Haverhill Convenes Roundtable to Resolve ‘Urgent’ Lack of Affordable Housing in City

State Housing and Economic Development Secretary Michael Kennealy speaks during a 2021 visit to formally open affordable housing units. (WHAV News photograph.)

Representatives of Community Action, Northeast Legal Services and housing advocates received a preview last Friday of Mayor James J. Fiorentini’s plans to require housing developers to set aside some units as affordable housing.

The round-table discussion came a little more than a year after he asked the Haverhill Planning Board to consider an ordinance requiring 10% of units at new housing projects—both single and multifamily—be set aside as affordable. The city did not require developers, however, to provide lower-priced apartments when taking bids to sell 4.5 acres of city property downtown this past spring.

“I heard a lot of great ideas and suggestions today,” Fiorentini said in a statement after Friday’s meeting. “People and families call me every day with heart-wrenching stories about losing their homes or being at risk for losing their homes.”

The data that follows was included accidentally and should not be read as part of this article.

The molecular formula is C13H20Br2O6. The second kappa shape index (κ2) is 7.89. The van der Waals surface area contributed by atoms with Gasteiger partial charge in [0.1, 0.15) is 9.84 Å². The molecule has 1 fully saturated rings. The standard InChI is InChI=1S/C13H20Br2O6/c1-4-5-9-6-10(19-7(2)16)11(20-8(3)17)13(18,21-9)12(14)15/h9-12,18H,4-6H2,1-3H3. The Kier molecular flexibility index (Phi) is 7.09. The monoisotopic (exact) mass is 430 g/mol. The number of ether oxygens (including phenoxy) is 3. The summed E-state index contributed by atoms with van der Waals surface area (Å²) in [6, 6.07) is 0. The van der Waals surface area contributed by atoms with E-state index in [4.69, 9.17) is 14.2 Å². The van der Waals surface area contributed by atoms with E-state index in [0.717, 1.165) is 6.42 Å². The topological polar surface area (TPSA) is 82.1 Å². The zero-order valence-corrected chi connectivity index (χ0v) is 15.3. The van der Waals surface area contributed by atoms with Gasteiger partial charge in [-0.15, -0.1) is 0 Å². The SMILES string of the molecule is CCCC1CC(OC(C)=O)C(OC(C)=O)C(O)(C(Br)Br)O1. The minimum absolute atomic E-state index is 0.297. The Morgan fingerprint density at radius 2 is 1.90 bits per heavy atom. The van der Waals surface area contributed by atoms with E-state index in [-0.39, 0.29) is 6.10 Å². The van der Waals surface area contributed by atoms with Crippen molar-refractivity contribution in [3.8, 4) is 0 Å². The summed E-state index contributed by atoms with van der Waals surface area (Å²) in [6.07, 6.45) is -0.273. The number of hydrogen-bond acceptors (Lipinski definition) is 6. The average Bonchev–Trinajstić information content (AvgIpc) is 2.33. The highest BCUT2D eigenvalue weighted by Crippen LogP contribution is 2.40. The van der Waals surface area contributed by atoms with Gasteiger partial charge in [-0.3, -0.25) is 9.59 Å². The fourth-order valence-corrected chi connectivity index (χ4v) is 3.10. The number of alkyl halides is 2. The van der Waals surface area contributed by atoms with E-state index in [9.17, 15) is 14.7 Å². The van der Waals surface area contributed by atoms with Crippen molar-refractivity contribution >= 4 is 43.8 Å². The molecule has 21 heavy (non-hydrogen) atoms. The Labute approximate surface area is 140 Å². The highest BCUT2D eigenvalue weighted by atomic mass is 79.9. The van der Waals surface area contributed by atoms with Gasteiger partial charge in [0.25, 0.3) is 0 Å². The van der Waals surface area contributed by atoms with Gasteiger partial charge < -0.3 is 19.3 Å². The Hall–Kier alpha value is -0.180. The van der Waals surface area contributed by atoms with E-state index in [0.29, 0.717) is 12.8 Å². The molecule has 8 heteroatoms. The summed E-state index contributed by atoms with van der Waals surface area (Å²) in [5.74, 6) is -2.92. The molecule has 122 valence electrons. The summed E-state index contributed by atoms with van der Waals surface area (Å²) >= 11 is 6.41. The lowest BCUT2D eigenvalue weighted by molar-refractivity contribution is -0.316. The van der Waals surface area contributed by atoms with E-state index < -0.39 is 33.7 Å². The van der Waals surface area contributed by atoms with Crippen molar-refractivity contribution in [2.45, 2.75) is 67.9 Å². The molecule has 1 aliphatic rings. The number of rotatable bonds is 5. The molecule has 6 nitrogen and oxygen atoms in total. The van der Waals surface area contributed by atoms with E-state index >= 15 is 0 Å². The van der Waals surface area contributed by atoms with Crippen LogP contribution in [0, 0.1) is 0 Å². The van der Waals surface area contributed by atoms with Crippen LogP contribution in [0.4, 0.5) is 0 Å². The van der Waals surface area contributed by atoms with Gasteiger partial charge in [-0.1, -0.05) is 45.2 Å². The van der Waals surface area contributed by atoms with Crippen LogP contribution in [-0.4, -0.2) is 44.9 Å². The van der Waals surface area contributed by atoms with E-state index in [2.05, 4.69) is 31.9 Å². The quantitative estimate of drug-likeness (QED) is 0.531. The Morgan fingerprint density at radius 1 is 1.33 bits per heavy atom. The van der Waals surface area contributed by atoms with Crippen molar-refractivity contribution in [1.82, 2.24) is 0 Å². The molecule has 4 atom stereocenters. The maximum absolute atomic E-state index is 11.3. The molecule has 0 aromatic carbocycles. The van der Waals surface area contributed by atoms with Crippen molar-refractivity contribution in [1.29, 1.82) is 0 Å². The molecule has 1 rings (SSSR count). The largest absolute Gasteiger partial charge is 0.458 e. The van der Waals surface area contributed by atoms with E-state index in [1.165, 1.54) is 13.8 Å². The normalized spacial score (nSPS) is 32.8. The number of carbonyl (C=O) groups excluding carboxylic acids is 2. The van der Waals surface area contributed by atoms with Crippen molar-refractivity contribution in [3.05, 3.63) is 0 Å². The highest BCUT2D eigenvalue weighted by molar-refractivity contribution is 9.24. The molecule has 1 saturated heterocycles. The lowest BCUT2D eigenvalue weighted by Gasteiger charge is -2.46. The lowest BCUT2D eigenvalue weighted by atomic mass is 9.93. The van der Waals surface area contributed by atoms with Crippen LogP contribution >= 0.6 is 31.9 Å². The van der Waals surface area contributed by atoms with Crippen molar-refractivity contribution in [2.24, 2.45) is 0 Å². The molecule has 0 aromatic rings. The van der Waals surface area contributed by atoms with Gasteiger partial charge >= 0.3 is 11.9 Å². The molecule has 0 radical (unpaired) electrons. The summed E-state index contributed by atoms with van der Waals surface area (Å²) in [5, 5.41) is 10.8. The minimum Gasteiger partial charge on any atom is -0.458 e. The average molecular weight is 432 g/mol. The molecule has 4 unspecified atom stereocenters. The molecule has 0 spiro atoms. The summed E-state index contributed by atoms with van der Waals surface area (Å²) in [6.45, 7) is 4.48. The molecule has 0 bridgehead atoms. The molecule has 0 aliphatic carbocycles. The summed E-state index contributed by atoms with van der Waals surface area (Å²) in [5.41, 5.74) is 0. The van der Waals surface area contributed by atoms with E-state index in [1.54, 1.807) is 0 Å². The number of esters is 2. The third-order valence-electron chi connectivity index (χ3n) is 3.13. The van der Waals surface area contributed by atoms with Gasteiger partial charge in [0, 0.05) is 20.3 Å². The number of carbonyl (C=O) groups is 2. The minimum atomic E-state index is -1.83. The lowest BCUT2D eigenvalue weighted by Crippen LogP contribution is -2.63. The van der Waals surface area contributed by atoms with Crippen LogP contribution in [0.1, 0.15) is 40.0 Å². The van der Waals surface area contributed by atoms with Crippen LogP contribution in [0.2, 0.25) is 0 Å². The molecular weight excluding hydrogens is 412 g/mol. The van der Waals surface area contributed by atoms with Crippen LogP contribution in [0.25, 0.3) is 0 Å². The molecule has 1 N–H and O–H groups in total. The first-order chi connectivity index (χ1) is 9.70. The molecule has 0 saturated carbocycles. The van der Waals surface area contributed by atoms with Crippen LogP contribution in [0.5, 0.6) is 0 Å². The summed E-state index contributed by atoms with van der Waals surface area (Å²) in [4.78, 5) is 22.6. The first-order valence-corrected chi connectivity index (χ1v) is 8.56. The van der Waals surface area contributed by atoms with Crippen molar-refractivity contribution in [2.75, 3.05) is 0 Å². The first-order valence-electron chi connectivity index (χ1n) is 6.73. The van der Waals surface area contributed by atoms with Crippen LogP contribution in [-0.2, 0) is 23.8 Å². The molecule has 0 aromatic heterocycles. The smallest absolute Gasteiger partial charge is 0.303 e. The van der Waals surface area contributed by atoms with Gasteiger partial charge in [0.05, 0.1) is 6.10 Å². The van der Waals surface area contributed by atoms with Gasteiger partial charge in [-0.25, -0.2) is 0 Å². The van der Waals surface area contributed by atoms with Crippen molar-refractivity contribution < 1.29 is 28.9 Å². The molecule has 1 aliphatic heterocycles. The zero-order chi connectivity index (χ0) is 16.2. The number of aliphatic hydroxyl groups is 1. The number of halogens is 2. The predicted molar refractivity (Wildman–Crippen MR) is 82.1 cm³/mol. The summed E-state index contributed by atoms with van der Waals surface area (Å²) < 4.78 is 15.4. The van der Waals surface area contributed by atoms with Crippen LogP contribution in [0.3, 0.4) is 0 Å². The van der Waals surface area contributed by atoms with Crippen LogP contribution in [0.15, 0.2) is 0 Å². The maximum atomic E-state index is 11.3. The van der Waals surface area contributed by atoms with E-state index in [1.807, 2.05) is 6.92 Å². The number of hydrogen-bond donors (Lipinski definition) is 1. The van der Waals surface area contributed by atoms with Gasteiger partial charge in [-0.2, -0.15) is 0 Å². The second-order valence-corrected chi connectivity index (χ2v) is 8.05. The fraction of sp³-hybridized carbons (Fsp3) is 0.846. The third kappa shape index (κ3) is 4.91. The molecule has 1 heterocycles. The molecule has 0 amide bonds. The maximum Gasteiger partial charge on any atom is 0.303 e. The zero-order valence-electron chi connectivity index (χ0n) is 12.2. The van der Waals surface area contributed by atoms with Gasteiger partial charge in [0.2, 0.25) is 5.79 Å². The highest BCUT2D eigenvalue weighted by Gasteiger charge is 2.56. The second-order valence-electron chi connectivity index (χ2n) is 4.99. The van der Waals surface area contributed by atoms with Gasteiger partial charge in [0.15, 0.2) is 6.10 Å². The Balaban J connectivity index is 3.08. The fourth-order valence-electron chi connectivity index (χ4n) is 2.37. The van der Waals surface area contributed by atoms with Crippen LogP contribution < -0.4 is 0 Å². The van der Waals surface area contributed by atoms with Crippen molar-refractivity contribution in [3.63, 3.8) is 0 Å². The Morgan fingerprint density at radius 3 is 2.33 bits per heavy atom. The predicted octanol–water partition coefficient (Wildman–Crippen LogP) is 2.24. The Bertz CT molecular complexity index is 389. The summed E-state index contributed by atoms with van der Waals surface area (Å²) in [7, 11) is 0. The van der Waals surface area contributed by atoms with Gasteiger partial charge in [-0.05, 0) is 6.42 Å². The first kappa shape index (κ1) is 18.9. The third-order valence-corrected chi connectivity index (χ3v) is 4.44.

The mayor, who called the lack of sufficient affordable housing “Haverhill’s most urgent problem,” asked participants to share ideas and input on what can be done to address the problem. In the meantime, he said, the city has some federal and local money, but it will not solve the long-term problem.

“The real problem is lack of housing and lack of affordable housing,” he said. “But we also need some short-term solutions.” Fiorentini said he has no power to unilaterally solve the housing crisis, but he has used his office’s bully pulpit to convince landlords to help tenants.

Northeast Legal Services gave information on what it is doing to help tenants. The mayor offered the group free space in City Hall for lawyers to help.

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